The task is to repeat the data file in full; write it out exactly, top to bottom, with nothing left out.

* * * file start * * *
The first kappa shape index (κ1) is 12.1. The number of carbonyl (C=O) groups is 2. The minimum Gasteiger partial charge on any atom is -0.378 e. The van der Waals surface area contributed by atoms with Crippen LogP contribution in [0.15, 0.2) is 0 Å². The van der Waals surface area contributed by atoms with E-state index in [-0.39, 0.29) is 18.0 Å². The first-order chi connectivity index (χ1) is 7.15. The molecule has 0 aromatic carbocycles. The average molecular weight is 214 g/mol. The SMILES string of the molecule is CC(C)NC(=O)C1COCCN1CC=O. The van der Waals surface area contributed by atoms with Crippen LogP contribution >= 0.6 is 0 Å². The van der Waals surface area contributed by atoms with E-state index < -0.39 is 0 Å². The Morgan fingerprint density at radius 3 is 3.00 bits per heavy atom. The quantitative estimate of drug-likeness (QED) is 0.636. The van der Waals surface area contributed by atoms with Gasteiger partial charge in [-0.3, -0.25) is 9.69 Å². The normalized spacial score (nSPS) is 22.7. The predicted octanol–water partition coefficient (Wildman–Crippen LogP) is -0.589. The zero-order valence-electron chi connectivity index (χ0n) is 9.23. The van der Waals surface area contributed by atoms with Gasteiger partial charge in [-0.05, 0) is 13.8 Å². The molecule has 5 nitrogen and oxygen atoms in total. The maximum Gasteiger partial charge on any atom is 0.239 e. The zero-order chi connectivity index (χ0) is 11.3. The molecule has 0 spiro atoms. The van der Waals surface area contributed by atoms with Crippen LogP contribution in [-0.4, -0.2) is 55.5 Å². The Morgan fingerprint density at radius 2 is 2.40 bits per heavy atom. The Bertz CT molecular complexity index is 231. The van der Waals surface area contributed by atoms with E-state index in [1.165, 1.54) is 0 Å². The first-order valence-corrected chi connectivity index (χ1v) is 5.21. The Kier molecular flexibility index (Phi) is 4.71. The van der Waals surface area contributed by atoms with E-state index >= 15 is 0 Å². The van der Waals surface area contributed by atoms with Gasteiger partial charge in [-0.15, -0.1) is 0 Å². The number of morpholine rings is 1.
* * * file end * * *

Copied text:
The first kappa shape index (κ1) is 12.1. The number of carbonyl (C=O) groups is 2. The minimum Gasteiger partial charge on any atom is -0.378 e. The van der Waals surface area contributed by atoms with Crippen LogP contribution in [0.15, 0.2) is 0 Å². The van der Waals surface area contributed by atoms with E-state index in [-0.39, 0.29) is 18.0 Å². The first-order chi connectivity index (χ1) is 7.15. The molecule has 0 aromatic carbocycles. The average molecular weight is 214 g/mol. The SMILES string of the molecule is CC(C)NC(=O)C1COCCN1CC=O. The van der Waals surface area contributed by atoms with Crippen LogP contribution >= 0.6 is 0 Å². The van der Waals surface area contributed by atoms with E-state index < -0.39 is 0 Å². The Morgan fingerprint density at radius 3 is 3.00 bits per heavy atom. The quantitative estimate of drug-likeness (QED) is 0.636. The van der Waals surface area contributed by atoms with Gasteiger partial charge in [-0.3, -0.25) is 9.69 Å². The normalized spacial score (nSPS) is 22.7. The predicted octanol–water partition coefficient (Wildman–Crippen LogP) is -0.589. The zero-order valence-electron chi connectivity index (χ0n) is 9.23. The van der Waals surface area contributed by atoms with Gasteiger partial charge in [-0.05, 0) is 13.8 Å². The molecule has 5 nitrogen and oxygen atoms in total. The maximum Gasteiger partial charge on any atom is 0.239 e. The zero-order chi connectivity index (χ0) is 11.3. The molecule has 0 spiro atoms. The van der Waals surface area contributed by atoms with Crippen LogP contribution in [-0.4, -0.2) is 55.5 Å². The Morgan fingerprint density at radius 2 is 2.40 bits per heavy atom. The Bertz CT molecular complexity index is 231. The van der Waals surface area contributed by atoms with E-state index in [1.165, 1.54) is 0 Å². The first-order valence-corrected chi connectivity index (χ1v) is 5.21. The Kier molecular flexibility index (Phi) is 4.71. The van der Waals surface area contributed by atoms with E-state index >= 15 is 0 Å². The van der Waals surface area contributed by atoms with Gasteiger partial charge in [-0.15, -0.1) is 0 Å². The number of morpholine rings is 1.